By 2000, the AFL-CIO Executive Council formally called for replacing employer sanctions, which allowed employers to fire workers for being undocumented, with labor-law enforcement. This was a victory for immigrant workers against the previous racist stance of exclusion the AFL-CIO had advocated before.
Yet, while unions formally took better positions on immigration and immigrant labor rights, they did not galvanize their forces to challenge guest-worker programs or spend resources for organizing immigrants or native workers. Immigrant workers had to organize either in unions when possible, or as independent local organizations when needed.
Many of these local organizations formed the backbone of grassroots mobilization for the mass marches because they have been doing the painstaking work of fighting for better wages, against anti-immigrant and other racist state laws, and for solidarity. Bacon looks at how day laborers organize in Los Angeles as well as Oaxacan indigenous communities in California.
One of the key coalitions that Bacon examines is the Mississippi Immigrants' Rights Alliance (MIRA)--for numerous reasons. It incorporates African American workers, immigrant union organizers and guest workers from the Gulf Coast to organize together against the Klan, right-wing anti-immigrant and anti-worker legislation, and for humane conditions for all workers and victims after Hurricane Katrina.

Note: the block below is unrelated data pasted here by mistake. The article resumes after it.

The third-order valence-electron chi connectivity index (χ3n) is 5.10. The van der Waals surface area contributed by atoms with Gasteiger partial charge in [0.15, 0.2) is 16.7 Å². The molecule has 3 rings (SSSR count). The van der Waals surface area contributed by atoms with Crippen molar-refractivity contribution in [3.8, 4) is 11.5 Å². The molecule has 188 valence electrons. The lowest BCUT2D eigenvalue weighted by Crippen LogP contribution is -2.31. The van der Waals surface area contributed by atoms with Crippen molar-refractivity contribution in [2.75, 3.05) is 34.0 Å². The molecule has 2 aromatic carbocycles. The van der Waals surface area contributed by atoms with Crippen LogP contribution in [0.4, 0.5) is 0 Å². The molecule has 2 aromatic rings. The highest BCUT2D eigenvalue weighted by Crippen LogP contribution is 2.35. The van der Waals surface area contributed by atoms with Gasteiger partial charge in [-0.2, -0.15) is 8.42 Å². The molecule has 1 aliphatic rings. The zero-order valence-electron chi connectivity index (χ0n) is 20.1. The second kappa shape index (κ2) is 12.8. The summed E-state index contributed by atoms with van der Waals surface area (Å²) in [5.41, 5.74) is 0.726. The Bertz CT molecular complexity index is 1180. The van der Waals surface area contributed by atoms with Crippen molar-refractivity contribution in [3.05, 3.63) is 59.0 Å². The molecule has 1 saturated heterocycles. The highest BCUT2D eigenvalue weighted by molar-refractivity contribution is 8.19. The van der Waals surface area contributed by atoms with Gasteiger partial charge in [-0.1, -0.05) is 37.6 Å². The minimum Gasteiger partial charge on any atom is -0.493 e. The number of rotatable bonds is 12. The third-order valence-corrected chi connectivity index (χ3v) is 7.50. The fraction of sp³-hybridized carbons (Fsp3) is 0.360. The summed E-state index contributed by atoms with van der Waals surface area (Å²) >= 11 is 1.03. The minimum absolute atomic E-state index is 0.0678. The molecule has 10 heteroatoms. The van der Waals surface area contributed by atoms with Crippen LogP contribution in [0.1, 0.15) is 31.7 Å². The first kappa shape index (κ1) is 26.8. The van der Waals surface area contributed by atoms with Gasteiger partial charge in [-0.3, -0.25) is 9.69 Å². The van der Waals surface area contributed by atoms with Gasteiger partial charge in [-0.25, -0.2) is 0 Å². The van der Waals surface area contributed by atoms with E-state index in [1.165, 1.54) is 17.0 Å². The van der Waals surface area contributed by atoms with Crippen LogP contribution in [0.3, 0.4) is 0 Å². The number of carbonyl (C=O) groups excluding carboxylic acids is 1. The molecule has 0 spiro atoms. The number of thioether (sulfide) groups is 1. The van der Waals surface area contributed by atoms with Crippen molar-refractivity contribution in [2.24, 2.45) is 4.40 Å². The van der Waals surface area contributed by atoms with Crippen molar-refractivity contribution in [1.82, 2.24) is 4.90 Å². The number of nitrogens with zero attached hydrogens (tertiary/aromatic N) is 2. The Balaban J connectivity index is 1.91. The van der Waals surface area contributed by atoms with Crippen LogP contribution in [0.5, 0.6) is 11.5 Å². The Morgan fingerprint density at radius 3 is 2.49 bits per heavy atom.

MIRA represents a much-needed answer to how immigrants and working poor Blacks and whites can organize in a right-to-work (meaning anti-union) state--on the basis of rights of workers, and acknowledging and understanding the different types of racism groups face. Bacon points out that MIRA has taken up the necessary challenge of uniting immigrants with Black and white union and non-union workers.
Illegal People comes out at a crucial time in the immigrant rights movement. Politicians won't touch immigration reform right now. But while activists fight against deportations and raids taking place in the shadows, we must prepare concrete demands for immigration reform in 2009, during a severe economic crisis.
Bacon's book provides key arguments about how corporate globalization creates migrants, and corporations have set the terms for migrant workers' rights--only as guest workers, working for the needs of employers and disposable when not needed. If not working, immigrants are "illegal people." Immigrant and labor rights activists cannot accept guest-worker programs as the solution or "deal" for limited legalization of a few.
Bacon's book explains why, and points towards the types of grassroots and labor organizations who have successfully united workers across ethnic and race lines to fight for more humane, equal conditions.